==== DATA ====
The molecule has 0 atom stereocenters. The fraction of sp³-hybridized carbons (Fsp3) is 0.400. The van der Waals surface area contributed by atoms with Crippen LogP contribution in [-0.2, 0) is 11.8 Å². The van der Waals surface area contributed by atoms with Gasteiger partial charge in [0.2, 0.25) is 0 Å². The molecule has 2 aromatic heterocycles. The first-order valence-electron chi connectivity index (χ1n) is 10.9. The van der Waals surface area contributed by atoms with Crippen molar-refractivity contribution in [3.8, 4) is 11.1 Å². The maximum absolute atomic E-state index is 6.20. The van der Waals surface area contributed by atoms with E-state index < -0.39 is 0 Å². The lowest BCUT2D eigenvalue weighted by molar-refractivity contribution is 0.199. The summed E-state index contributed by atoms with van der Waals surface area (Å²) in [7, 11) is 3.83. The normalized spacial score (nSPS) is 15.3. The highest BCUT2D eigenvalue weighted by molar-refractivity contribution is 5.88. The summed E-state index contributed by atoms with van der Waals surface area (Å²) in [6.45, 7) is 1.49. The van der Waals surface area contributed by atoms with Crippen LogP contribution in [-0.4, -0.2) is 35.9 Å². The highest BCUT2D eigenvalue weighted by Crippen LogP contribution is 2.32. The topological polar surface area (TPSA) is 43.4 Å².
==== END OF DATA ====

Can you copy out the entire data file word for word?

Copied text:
The molecule has 0 atom stereocenters. The fraction of sp³-hybridized carbons (Fsp3) is 0.400. The van der Waals surface area contributed by atoms with Crippen LogP contribution in [-0.2, 0) is 11.8 Å². The van der Waals surface area contributed by atoms with Gasteiger partial charge in [0.2, 0.25) is 0 Å². The molecule has 2 aromatic heterocycles. The first-order valence-electron chi connectivity index (χ1n) is 10.9. The van der Waals surface area contributed by atoms with Crippen molar-refractivity contribution in [3.8, 4) is 11.1 Å². The maximum absolute atomic E-state index is 6.20. The van der Waals surface area contributed by atoms with E-state index < -0.39 is 0 Å². The lowest BCUT2D eigenvalue weighted by molar-refractivity contribution is 0.199. The summed E-state index contributed by atoms with van der Waals surface area (Å²) in [7, 11) is 3.83. The normalized spacial score (nSPS) is 15.3. The highest BCUT2D eigenvalue weighted by molar-refractivity contribution is 5.88. The summed E-state index contributed by atoms with van der Waals surface area (Å²) in [6.45, 7) is 1.49. The van der Waals surface area contributed by atoms with Crippen LogP contribution in [-0.4, -0.2) is 35.9 Å². The highest BCUT2D eigenvalue weighted by Crippen LogP contribution is 2.32. The topological polar surface area (TPSA) is 43.4 Å².